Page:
Advertisement

You will be redirected to the page you want to view in  seconds.

Procedure offers new way to save fertility

Cancer patients sometimes put off treatment to save eggs

6:38 PM, May 13, 2013
Dr. Jaime Vasquez, medical director of the Nashville reproductive center, is seeking to recruit the first Tennessee patient for a clinical trial of a new fertility treatment for women diagnosed with cancer.
Dr. Jaime Vasquez, medical director of the Nashville reproductive center, is seeking to recruit the first Tennessee patient for a clinical trial of a new fertility treatment for women diagnosed with cancer.
  • Filed Under

Younger women diagnosed with cancer take risks in the hope of becoming a mother.

They delay chemotherapy and radiation, gambling that their cancer won't spread during the month they undergo fertility preservation. A new option doesn't require aspiring mothers to have to wait.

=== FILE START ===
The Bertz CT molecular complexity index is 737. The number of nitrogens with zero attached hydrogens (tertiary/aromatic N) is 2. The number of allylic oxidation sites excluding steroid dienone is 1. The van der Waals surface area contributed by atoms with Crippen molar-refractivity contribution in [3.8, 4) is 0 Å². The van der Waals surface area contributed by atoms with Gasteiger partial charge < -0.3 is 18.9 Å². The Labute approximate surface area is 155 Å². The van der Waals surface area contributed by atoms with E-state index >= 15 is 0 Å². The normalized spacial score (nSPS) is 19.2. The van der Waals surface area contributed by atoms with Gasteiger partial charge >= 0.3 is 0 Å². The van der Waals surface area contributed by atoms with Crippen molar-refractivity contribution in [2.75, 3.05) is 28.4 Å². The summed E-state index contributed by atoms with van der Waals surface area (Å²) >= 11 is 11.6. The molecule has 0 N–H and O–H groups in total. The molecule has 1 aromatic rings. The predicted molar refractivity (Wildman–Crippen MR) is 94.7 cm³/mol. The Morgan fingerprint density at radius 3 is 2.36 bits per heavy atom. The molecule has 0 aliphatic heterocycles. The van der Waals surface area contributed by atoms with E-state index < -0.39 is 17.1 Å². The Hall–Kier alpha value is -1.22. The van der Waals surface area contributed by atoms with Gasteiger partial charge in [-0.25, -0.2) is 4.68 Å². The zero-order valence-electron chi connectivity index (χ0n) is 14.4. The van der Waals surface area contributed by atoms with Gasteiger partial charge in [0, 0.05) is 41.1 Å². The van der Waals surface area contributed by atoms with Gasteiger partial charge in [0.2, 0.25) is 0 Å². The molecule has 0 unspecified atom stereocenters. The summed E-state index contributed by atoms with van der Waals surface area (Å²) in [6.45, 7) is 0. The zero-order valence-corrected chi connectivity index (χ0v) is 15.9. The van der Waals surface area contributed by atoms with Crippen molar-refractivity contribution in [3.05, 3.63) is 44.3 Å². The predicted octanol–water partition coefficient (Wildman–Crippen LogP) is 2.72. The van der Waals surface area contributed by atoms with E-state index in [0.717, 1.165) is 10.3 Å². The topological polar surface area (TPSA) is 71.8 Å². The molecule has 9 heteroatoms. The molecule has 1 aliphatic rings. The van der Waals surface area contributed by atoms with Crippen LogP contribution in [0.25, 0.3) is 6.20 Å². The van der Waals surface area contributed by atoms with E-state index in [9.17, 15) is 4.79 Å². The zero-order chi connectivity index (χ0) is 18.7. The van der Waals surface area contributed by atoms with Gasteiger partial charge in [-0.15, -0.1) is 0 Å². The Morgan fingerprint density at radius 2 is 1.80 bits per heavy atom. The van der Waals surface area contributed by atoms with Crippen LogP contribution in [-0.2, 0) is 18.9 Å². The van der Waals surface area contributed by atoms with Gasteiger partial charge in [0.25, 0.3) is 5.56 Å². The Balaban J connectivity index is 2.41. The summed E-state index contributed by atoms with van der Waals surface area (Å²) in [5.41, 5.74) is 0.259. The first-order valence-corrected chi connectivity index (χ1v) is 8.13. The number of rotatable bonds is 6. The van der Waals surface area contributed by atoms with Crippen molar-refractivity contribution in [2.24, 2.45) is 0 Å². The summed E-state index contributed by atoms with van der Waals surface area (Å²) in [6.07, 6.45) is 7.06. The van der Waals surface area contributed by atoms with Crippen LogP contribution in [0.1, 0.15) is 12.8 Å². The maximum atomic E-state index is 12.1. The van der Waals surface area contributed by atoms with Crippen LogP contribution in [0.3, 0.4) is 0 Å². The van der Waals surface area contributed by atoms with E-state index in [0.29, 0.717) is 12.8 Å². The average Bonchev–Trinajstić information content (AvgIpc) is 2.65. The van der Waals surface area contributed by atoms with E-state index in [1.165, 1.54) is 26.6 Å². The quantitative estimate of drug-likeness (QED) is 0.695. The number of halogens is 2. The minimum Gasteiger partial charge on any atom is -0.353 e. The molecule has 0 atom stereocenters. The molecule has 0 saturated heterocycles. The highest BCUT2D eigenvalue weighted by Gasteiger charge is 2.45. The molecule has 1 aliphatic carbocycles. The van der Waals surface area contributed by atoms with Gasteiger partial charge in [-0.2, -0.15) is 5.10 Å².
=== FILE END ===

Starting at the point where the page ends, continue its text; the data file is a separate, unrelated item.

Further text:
Ovarian tissue cryopreservation is so new it has yet to bring a baby into the world. Tissue samples containing stem cells are removed from an ovary, frozen and shipped to a storage bank in Minnesota. ...

What's your take on the Packers Family Night change?

Retrieving results.
Watching practice is fine.(Your vote)
15%
575 votes
I'd rather watch a scrimmage.(Your vote)
23%
856 votes
I don't want to pay to watch practice.(Your vote)
27%
1017 votes
It doesn't matter to me.(Your vote)
34%
1271 votes

Catch up on the latest in our pregame show every game day.

Football fans

If you've ever answered "Who has the ball?" with "It's halftime," you might recognize The Airhead. Check out the characters in our cartoon gallery of oddball fans.

Special Reports

ORDER YOURS

Football fans

If you've ever answered "Who has the ball?" with "It's halftime," you might recognize The Airhead. Check out the characters in our cartoon gallery of oddball fans.

Special Reports